This video is about the Louisiana oil rig explosion.
USA: Eleven workers are still missing and three more remain in critical condition after a Tuesday night explosion on a BP oil rig, 50 miles off the coast of Louisiana: here. And here.
Britain: Safety campaigners have called for company directors to be held accountable for deaths at work after two companies were slapped on the wrist for their fatal negligence: here.
Leading trade unions have called for workplace safety to be put at the top of the election agenda in the run-up to Worker’s Memorial Day on April 28: here.
Oil Rig Explosion Survivors Arrive In New Orleans
by The Associated Press
April 22, 2010
Families eagerly waited to welcome survivors of a thunderous blast that rocked the oil platform they were aboard as Coast Guard rescuers combed Gulf of Mexico waters Thursday for signs of 11 missing from the still-burning rig.
About 100 workers aboard the Deepwater Horizon when it blew Tuesday made it onto a supply boat. The boat reached shore Thursday morning, according Dana Eugene, the sister of Kevin Eugene, one of the survivors. Seventeen people were injured, four critically, in the blast that sent a fireball into the night sky.
Eugene said before the workers can be reunited with about five or six waiting families, they must be checked by doctors in Port Fourchon, where the boat docked. Afterward, they were expected to be taken to a hotel about 70 miles north in suburban New Orleans where more families were waiting.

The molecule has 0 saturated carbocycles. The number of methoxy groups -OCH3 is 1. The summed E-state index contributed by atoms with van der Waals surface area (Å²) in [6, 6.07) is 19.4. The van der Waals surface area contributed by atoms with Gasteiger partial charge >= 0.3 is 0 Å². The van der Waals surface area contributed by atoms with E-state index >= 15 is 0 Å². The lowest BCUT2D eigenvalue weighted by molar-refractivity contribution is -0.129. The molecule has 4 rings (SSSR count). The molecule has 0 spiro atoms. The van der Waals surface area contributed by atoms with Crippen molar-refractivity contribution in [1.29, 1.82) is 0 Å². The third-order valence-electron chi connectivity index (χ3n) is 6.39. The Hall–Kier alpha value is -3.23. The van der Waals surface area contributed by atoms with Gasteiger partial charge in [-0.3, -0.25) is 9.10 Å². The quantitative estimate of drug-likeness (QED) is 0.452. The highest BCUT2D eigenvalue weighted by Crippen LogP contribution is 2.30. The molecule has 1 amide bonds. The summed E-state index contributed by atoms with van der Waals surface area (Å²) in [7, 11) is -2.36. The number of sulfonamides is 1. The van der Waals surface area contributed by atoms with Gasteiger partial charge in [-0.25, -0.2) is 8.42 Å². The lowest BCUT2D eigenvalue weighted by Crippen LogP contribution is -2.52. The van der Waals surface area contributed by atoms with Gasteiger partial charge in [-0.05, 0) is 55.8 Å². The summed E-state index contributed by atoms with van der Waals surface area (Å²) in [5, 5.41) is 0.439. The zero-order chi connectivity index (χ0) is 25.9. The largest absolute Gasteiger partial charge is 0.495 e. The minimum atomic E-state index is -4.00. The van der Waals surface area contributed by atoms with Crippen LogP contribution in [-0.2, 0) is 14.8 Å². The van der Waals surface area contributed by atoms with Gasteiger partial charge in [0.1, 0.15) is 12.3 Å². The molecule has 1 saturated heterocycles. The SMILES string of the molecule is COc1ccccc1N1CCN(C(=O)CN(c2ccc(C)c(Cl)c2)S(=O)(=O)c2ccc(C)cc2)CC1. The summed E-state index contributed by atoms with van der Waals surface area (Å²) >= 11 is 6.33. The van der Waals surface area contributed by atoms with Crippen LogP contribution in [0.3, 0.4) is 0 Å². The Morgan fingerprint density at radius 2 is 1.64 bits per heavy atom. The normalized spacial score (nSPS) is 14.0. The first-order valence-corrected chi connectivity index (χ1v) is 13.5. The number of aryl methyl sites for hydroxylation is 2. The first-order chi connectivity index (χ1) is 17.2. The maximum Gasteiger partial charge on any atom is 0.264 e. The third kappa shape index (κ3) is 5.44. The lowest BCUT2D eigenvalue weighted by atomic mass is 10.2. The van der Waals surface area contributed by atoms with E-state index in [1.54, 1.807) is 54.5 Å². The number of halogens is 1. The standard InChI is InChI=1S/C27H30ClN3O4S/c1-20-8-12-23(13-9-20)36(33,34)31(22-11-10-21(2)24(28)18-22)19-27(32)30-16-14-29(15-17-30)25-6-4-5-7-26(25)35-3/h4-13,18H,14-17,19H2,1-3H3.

“We just want to see him,” Eugene said.
Meanwhile, Coast Guard rescuers in planes, helicopters and boats searched overnight for the missing, though no one had been spotted. The rig is owned by Transocean Ltd. and was under contract to the oil giant BP, doing exploratory drilling. Company officials would not comment on the survivors reaching shore.
Carrol Moss, 33, of Jayess, Miss., was waiting at the hotel for her husband.
She said Transocean notified her about the explosion early Wednesday. Nine hours later, the company said her 37-year-old crane operator husband, Eugene Moss, was safe.
“That was pure freaking hell,” Moss said late Wednesday. “To have your kids look at you and say, ‘Mama, my daddy may not come home.”‘ The Mosses have four children.
Authorities could not say when the flames might die out on the 400-by-250-foot rig, which is roughly twice the size of a football field, according the Transocean’s website. A column of boiling black smoke rose hundreds of feet over the Gulf of Mexico as fireboats shot streams of water at the blaze.
“We’re hoping everyone’s in a life raft,” Coast Guard Senior Chief Petty Officer Mike O’Berry said of those missing.
Adrian Rose, vice president of Transocean, said the explosion appeared to be a blowout, in which natural gas or oil forces its way up a well pipe and smashes the equipment. But precisely what went wrong was under investigation.
A total of 126 workers were aboard the rig when it blew up. The Coast Guard said 17 were taken by air or sea to hospitals with burns, broken legs and smoke inhalation.
Company officials had not identified the missing workers.